The 70s-est Things In Life On Mars

It’s not just the big hair, flapping flares and jolly police brutality that Sam Tyler has to contend with in the 1970s. It’s all this stuff as well…

Life on Mars


"Watch out, there's a thief about!" No, this isn't the opening to a terrible 70s sitcom, but a public information film Sam overhears shortly after waking up in 1973. The decade saw the rise of these eerie, often terrifying adverts, which used animation, dramatized sequences and jolting electronic sound effects to instill terror in adults and kids alike.

One of the most famous films featured a cartoon lad approached by a stranger in a park, and wisely rejecting the man's offer to "see some puppies". Another showed a shadowy, hooded figure - "the spirit of dark and lonely water" - watching a child almost drown. These films became iconic pop culture symbols of the 70s and 80s, and still provide shivers today.


Anyone who was a child in the 70s will come over all nostalgic when they see Sam's father flying a Thunderbird 2 toy. Although Thunderbirds is, technically speaking, a product of the 1960s, it feels every bit as 70s as space hoppers and black forest gateau. The most famous of Gerry and Sylvia Anderson's "Supermarionation" shows, which include Stingray and Captain Scarlet, Thunderbirds quickly became iconic for its catchphrase ("Thunderbirds Are Go!") and rousingly military-style theme song. Hearing that is enough to make anyone want to clamber aboard a rickety rocket and fight the bad guys.


We may be a nation of foodies these days, but this was most certainly not the case in 1973. Back then, some melon draped in ham was considered chic and sophisticated, and one of the go-to restaurants of the age was the Berni Inn. Mentioned by Gene Hunt as somewhere he likes to go when he fancies something a bit "different", the steakhouse chain had a menu groaning with 70s staples.

They included the ubiquitous prawn cocktail ("on a bed of crisp lettuce") and the awfully exotic chicken cordon bleu (fried chicken breast stuffed with cheese and ham). Berni Inns may seem vaguely embarrassing in the 21st Century, where even your nan is probably putting photos of Ethiopian dishes on her Facebook page, but they were the 70s equivalent of today's gastropubs. And the prawn cocktails were probably delicious.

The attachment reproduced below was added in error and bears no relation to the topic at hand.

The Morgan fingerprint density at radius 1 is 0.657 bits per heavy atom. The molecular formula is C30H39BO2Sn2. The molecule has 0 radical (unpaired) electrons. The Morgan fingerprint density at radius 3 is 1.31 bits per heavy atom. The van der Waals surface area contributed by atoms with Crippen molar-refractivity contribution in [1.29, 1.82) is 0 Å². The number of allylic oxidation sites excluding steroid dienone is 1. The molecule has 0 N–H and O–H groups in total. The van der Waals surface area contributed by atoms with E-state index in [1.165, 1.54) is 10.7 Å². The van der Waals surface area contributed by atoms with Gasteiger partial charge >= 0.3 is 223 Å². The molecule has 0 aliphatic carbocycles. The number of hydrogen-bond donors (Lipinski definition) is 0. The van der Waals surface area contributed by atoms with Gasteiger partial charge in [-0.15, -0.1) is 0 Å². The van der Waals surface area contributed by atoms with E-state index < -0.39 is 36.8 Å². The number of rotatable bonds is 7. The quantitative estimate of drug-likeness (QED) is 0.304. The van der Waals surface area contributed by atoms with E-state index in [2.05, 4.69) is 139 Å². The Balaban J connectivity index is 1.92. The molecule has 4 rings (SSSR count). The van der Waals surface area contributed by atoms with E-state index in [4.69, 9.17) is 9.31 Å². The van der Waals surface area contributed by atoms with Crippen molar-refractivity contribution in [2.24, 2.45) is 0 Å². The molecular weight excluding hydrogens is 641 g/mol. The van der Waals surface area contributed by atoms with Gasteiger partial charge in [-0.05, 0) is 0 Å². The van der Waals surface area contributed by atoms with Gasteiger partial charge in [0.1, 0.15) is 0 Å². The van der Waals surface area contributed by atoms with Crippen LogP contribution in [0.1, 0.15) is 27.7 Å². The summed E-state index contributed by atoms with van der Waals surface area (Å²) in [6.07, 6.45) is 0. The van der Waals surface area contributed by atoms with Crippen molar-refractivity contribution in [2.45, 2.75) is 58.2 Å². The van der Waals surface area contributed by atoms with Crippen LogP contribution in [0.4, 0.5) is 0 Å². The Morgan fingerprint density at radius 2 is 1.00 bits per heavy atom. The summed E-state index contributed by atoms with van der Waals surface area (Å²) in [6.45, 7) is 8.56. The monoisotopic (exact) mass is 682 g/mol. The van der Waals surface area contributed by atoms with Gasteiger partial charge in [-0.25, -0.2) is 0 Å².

Did you know that, in the early 70s, T.Rex were pretty much as big as the Beatles? The rock band had a string of Top 10 singles, including their landmark smash-hit, 20th Century Boy, and curly-maned singer Marc Bolan became a glam rock superstar into the bargain. Like many a musical icon before and since, Bolan died young, perishing in a car crash in 1977.

Being a fan of classic rock, Sam Tyler is stunned when he sees Bolan in a nightclub, chatting up a couple of ladies in a fantastically egotistical way. "If god were to appear in my room," Bolan says, "obviously I'd be in awe, but I don't think I'd be humbled." Sam can't resist stepping over to shake his hero's hand, and offer a bit of advice: "Drive carefully, OK? Especially in Minis."


Keep your eyes peeled when we get a glimpse of Sam's childhood home. You'll see a copy of Hotspur, a classic boys' magazine which dates right back to the 1930s. Packed with stories and comics, it was still a popular read in the 70s, and is fondly remembered alongside Bunty, The Topper and The Eagle - colourful and thrilling publications which were eagerly consumed in the days before kids had their attention spans ruined by laptops, tablets and games consoles.


What Lynx was to the 90s and Noughties, Hai Karate was to the 1970s. This "classic" aftershave - which plays a crucial part in a case investigated by Sam Tyler - was once liberally applied to the cheeks and necks of Britain's menfolk. And why was it called Hai Karate? Well, you'd apparently require martial arts skills to fend off all the women lured in by the scent. As one advert put it, "Use too much and you're asking for trouble, because just one whiff drives women wild - it makes men irresistible." The bottles even came with little instructions on self-defence, in case all the female attention got too much.


Back in the 70s, pubs were pubs. They were places for men (mainly men) to drink beer in a comforting fug of cigarette smoke. Not like today, where your average pub serves up Thai green curry and fancy cocktails while TVs blare in every corner. The difference hits home when Sam and Gene turn up in their local boozer with a television which Gene has "liberated" from some criminals ("Think of it as a tax on bad people"). Sam helpfully suggests hooking up the TV in the pub so people can watch the sport - a suggestion which makes the barman glare at him like he's suddenly talking Spanish. Sport? In a pub? Nonsense.